The company has backtracked on this decision following backlash from tach-savvy users, however, as these customers pointed out that preventing the use of password managers made their banking details less secure.
No mention of the fact that Troy owned them on twitter, and called them out for their amateur decision?

No communication to their clients after reverting such a change?

If FNB want to get serious about protecting the login page their are many other ways to do it and their clients have suggested these methods on Twitter.

Glad it’s sorted and this change wasn’t done over payday weekend
 

steveapple

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Apr 8, 2013
Messages
45
I had this discussion with FNB's IT a while back when they changed their cellphone app to prevent the pasting of a password from a password safe via the clipboard which is auto-cleared as the pw safe is shut down. I believe that using such a pw safe is safer because: 1. it makes it easy to use a very different unrelated password for each site and app (and I have unique pw's to literally hundreds of apps, websites, databases and other logins; too many to otherwise remember), 2. the pw safe generates a "secure" password (both in lengthy and quasi-randomness) that one does not need to ever view nor remember. Without the pw safe, one would be drawn to using a similar, easy to remember and simple to hack or crack pw's across many apps and logins. I do not know about other mybroadbanders, but my brain simply has no capacity to remember much, let alone haundreds of complex passwords!
FNB was adamant that preventing pasting from a pw safe and forcing people to remember their supposedly complex pw's was safer. Ultimately, the person I spoke to effectively admitted that it was more about closing potential legal loopholes through which the bank could be held liable if a pw was stolen, than it was about inate and better security for the client!
 

walter_l

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Feb 3, 2010
Messages
74
You mean this: https://www.fnb.co.za/ways-to-bank/smart-incontact.html for the OTP, they already do so. Not sure about the second.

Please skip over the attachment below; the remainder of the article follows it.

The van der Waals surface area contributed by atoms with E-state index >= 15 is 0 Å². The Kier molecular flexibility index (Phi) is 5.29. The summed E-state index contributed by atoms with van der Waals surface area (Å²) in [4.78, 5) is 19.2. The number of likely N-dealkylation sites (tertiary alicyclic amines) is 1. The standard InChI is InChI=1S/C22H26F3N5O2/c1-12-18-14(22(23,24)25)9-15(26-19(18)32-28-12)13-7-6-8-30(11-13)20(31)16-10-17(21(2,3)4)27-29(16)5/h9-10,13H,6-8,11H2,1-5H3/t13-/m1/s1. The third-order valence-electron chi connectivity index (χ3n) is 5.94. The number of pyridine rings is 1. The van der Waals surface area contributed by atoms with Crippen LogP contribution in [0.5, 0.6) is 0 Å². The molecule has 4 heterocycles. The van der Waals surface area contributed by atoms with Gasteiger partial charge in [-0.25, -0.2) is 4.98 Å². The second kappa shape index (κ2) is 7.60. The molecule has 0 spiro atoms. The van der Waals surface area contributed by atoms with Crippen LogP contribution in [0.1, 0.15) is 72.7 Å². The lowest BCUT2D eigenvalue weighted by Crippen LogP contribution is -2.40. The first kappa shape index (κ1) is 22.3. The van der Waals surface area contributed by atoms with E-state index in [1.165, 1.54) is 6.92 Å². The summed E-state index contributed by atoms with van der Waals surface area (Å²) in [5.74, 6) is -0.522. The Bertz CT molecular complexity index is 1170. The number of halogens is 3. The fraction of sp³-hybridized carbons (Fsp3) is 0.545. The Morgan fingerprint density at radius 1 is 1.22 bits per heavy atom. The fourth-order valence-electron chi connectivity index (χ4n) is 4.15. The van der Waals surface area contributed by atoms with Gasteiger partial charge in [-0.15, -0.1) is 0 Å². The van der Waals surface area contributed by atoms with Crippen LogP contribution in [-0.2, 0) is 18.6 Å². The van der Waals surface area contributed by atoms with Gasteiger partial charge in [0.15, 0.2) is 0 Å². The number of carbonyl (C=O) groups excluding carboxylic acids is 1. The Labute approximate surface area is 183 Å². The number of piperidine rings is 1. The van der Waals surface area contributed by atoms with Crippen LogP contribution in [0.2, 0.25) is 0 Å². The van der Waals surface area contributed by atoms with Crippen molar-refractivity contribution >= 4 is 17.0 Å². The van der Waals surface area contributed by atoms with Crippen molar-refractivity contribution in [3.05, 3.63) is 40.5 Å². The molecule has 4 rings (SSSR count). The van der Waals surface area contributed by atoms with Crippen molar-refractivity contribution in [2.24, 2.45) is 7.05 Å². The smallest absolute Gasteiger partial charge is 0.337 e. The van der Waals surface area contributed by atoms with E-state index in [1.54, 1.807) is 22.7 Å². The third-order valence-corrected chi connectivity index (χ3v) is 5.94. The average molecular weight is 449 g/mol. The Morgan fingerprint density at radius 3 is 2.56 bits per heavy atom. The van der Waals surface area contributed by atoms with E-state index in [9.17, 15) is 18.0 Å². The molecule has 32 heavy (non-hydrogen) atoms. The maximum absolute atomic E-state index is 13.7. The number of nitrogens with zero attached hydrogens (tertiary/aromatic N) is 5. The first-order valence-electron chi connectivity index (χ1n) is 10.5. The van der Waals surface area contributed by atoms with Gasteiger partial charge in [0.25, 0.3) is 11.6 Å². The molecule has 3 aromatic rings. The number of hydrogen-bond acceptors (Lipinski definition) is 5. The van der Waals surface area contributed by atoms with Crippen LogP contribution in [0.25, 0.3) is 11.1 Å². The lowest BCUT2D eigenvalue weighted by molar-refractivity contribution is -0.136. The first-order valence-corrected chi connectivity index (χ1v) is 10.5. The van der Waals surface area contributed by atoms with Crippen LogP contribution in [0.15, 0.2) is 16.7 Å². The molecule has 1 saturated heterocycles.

inContact doesn't work for credit cards (at least not mine). Let's not even go into all the silly ways in which debit and credit cards do the same things in very different ways.

Regardless, I'm quite unconvinced by the security of inContact. An open, industry standard protocol would allow clients better security. inContact feels more like a tactic to force clients to use the app.

Since I joined FNB I've noticed that their service towards me has become a lot more focused on selling me their products, rather than providing banking services.
 

Johnatan56

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inContact doesn't work for credit cards (at least not mine). Let's not even go into all the silly ways in which debit and credit cards do the same things in very different ways.

Regardless, I'm quite unconvinced by the security of inContact. An open, industry standard protocol would allow clients better security. inContact feels more like a tactic to force clients to use the app.

Since I joined FNB I've noticed that their service towards me has become a lot more focused on selling me their products, rather than providing banking services.
I'm trying to understand why this is a bad thing? The app requires that you have at least logged in once on that device and you can revoke the app's access to messages at any time, unlike e.g. SMS where anyone can just pop out your SIM, move it to their phone and get the messages, or SIM swap.